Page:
Whispers from the Cradle: Predictions of Talent in Adulthood from Childhood Variables
Talent is valued and enjoyed in the community, yet research emphasis has been on identifying and developing elite talent, usually in children. Scant information exists about talent in an adult general population. A literature review considers prominent models of exceptional talent, as well as research on vocational and leisure talent. This thesis reports on the development of the Talents and Achievements Questionnaire, and results of its use in establishing the prevalence and distribution of specific talents within a large (n=959) general population, all of whom were enrolled in the long-running Dunedin Multidisciplinary Health and Development Study. Also, the thesis describes the associations between selected childhood developmental factors and talents reported later in adult life. Key findings were that participants reported multiple talents and the distributions of these were positively skewed. Talents varied in how frequently they were reported and there were sex differences in the types of talent reported. Men rated their level of talent (but not the number of talents they reported) more highly than women. There were many predictive associations between childhood factors and adult talents. The numbers and strengths of these varied. Generally, developmental advantage increased the likelihood of reporting a talent, although a few talents had negative associations, meaning that childhood adversity increased the likelihood of report. These are new insights into an important aspect of general life. Interpretation of results regarding the number of talents reported is limited by the absence of other general population studies, although expert-talent theorists generally agree that individuals can have multiple talents, and the specific distributions of the level of each talent are also consistent with the expert-talent literature.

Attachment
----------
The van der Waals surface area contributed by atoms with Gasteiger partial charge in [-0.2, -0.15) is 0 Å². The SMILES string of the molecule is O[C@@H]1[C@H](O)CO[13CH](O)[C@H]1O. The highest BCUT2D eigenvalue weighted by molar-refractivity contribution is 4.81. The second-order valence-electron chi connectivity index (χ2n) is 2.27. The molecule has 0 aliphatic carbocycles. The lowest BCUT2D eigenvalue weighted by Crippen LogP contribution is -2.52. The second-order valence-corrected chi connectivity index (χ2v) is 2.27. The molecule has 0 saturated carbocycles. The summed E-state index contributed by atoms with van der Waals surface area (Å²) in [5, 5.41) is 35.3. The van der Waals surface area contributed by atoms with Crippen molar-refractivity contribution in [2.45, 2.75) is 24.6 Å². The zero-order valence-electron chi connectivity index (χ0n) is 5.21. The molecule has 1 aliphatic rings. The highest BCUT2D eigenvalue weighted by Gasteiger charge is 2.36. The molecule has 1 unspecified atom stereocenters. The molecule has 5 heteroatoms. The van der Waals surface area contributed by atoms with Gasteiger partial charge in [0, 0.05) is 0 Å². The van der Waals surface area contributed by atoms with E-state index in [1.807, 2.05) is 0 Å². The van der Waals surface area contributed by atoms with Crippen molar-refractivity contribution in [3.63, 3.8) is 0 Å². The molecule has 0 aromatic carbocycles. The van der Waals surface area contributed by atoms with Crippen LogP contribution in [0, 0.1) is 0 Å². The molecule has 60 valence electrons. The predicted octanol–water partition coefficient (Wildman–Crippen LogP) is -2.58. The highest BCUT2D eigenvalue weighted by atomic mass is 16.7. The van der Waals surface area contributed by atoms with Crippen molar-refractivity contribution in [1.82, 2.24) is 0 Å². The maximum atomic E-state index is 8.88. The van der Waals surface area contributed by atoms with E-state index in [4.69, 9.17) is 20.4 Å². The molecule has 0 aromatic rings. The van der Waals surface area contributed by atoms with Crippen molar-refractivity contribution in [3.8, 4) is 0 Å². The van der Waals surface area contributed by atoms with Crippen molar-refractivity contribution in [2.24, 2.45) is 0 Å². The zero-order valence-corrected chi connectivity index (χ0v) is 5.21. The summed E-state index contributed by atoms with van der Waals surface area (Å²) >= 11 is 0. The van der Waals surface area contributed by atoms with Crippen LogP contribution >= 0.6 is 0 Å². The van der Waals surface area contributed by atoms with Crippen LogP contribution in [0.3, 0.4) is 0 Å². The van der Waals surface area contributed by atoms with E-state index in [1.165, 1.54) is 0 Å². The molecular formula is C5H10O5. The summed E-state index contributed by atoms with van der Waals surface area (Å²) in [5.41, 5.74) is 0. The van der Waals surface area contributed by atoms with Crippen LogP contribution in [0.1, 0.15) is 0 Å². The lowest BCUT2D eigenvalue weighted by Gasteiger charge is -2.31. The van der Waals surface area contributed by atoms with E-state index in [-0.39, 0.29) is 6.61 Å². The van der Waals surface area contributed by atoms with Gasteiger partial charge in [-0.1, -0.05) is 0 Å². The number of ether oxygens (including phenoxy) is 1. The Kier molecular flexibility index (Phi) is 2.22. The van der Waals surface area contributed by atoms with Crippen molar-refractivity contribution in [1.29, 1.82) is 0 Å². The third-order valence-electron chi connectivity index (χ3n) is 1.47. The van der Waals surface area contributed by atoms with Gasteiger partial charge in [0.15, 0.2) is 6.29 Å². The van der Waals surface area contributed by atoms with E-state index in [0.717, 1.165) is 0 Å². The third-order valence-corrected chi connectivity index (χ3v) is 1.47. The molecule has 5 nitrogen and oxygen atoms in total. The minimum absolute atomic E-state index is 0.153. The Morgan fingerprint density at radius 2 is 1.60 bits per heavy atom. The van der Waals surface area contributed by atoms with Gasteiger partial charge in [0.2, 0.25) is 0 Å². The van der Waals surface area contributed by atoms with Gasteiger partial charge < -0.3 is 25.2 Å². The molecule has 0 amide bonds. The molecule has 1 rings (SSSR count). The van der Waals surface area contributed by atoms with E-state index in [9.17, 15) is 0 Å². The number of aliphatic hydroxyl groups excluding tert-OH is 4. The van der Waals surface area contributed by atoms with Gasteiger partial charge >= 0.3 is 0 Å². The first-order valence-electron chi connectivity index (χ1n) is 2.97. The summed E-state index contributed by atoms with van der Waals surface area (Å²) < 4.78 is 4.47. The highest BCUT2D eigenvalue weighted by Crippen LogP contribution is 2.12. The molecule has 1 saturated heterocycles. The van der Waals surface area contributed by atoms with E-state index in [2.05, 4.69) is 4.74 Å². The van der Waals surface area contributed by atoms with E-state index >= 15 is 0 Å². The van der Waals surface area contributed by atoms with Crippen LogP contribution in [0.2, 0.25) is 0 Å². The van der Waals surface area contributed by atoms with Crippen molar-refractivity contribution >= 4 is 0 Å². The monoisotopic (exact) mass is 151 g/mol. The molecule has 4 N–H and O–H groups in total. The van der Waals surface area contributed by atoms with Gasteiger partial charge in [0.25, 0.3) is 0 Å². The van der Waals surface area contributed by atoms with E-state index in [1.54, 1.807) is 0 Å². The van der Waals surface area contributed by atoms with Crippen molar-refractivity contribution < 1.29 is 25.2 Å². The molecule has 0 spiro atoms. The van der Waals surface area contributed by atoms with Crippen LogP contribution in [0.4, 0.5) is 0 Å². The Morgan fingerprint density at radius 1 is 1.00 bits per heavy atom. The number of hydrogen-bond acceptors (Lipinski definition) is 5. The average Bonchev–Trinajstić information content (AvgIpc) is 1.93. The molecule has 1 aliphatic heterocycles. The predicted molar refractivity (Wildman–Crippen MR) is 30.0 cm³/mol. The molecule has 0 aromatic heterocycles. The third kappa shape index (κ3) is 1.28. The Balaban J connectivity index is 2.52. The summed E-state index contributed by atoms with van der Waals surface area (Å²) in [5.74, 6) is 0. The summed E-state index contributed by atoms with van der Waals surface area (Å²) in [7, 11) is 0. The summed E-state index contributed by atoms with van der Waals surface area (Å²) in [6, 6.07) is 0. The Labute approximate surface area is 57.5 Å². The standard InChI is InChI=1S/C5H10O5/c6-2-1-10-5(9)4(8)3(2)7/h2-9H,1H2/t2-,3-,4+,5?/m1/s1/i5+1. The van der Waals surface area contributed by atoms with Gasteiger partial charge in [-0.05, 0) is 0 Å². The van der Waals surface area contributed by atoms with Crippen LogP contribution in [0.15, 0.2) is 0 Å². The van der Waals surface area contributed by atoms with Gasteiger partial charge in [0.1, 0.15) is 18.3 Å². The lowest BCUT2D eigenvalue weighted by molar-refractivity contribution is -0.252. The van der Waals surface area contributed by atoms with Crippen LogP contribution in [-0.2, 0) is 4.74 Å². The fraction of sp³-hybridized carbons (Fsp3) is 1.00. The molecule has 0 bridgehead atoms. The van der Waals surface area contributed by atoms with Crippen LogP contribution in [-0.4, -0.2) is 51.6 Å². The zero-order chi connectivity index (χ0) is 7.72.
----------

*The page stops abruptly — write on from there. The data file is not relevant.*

Advisor: Poulton, Richie; Knight, Robert
Degree Name: Master of Science
Degree Discipline: Psychology
Publisher: University of Otago
Keywords: talent; general population; developmental predictors; longitudinal
Research Type: Thesis